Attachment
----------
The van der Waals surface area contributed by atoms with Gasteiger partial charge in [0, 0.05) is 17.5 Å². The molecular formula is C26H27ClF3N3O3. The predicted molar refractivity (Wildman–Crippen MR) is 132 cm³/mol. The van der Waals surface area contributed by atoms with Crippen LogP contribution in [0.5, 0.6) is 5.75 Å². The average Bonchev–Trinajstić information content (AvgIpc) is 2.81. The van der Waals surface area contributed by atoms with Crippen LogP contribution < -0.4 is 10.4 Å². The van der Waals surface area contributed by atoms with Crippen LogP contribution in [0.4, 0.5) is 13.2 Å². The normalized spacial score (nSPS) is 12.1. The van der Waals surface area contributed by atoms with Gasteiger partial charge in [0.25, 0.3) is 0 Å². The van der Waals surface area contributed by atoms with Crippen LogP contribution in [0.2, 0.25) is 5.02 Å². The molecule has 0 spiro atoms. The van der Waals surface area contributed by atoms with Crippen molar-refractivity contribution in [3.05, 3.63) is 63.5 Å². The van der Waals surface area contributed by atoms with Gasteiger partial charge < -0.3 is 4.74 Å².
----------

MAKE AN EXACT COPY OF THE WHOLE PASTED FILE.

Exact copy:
The van der Waals surface area contributed by atoms with Gasteiger partial charge in [0, 0.05) is 17.5 Å². The molecular formula is C26H27ClF3N3O3. The predicted molar refractivity (Wildman–Crippen MR) is 132 cm³/mol. The van der Waals surface area contributed by atoms with Crippen LogP contribution in [0.5, 0.6) is 5.75 Å². The average Bonchev–Trinajstić information content (AvgIpc) is 2.81. The van der Waals surface area contributed by atoms with Crippen LogP contribution < -0.4 is 10.4 Å². The van der Waals surface area contributed by atoms with Crippen LogP contribution in [0.4, 0.5) is 13.2 Å². The normalized spacial score (nSPS) is 12.1. The van der Waals surface area contributed by atoms with Gasteiger partial charge in [0.25, 0.3) is 0 Å². The van der Waals surface area contributed by atoms with Crippen LogP contribution in [0.2, 0.25) is 5.02 Å². The molecule has 0 spiro atoms. The van der Waals surface area contributed by atoms with Crippen molar-refractivity contribution in [3.05, 3.63) is 63.5 Å². The van der Waals surface area contributed by atoms with Gasteiger partial charge < -0.3 is 4.74 Å².